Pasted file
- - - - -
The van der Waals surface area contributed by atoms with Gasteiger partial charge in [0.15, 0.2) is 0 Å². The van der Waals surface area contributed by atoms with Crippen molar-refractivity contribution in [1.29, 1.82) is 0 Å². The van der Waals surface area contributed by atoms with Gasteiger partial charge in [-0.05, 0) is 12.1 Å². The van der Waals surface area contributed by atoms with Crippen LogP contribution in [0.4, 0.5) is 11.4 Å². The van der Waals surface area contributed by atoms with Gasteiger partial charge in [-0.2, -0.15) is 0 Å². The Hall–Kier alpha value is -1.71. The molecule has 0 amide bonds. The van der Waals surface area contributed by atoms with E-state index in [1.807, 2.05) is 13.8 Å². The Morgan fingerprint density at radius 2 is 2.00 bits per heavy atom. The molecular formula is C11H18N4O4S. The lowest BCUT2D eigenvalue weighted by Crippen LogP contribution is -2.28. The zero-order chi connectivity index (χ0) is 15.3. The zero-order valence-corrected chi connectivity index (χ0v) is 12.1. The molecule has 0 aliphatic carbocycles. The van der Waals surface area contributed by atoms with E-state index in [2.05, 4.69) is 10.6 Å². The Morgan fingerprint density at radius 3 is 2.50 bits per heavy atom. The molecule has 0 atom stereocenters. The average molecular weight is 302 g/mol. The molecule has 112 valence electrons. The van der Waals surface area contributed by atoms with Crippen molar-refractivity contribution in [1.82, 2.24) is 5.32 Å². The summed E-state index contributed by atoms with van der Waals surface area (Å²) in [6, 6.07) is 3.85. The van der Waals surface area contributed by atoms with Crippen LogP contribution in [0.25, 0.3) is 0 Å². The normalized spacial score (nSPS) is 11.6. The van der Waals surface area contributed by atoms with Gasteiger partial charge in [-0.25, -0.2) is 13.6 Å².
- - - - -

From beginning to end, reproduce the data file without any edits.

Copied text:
The van der Waals surface area contributed by atoms with Gasteiger partial charge in [0.15, 0.2) is 0 Å². The van der Waals surface area contributed by atoms with Crippen molar-refractivity contribution in [1.29, 1.82) is 0 Å². The van der Waals surface area contributed by atoms with Gasteiger partial charge in [-0.05, 0) is 12.1 Å². The van der Waals surface area contributed by atoms with Crippen LogP contribution in [0.4, 0.5) is 11.4 Å². The van der Waals surface area contributed by atoms with Gasteiger partial charge in [-0.2, -0.15) is 0 Å². The Hall–Kier alpha value is -1.71. The molecule has 0 amide bonds. The van der Waals surface area contributed by atoms with E-state index in [1.807, 2.05) is 13.8 Å². The Morgan fingerprint density at radius 2 is 2.00 bits per heavy atom. The molecular formula is C11H18N4O4S. The lowest BCUT2D eigenvalue weighted by Crippen LogP contribution is -2.28. The zero-order chi connectivity index (χ0) is 15.3. The zero-order valence-corrected chi connectivity index (χ0v) is 12.1. The molecule has 0 aliphatic carbocycles. The van der Waals surface area contributed by atoms with E-state index in [2.05, 4.69) is 10.6 Å². The Morgan fingerprint density at radius 3 is 2.50 bits per heavy atom. The molecule has 0 atom stereocenters. The average molecular weight is 302 g/mol. The molecule has 112 valence electrons. The van der Waals surface area contributed by atoms with Crippen molar-refractivity contribution in [1.82, 2.24) is 5.32 Å². The summed E-state index contributed by atoms with van der Waals surface area (Å²) in [6, 6.07) is 3.85. The van der Waals surface area contributed by atoms with Crippen LogP contribution in [0.25, 0.3) is 0 Å². The normalized spacial score (nSPS) is 11.6. The van der Waals surface area contributed by atoms with Gasteiger partial charge in [-0.25, -0.2) is 13.6 Å².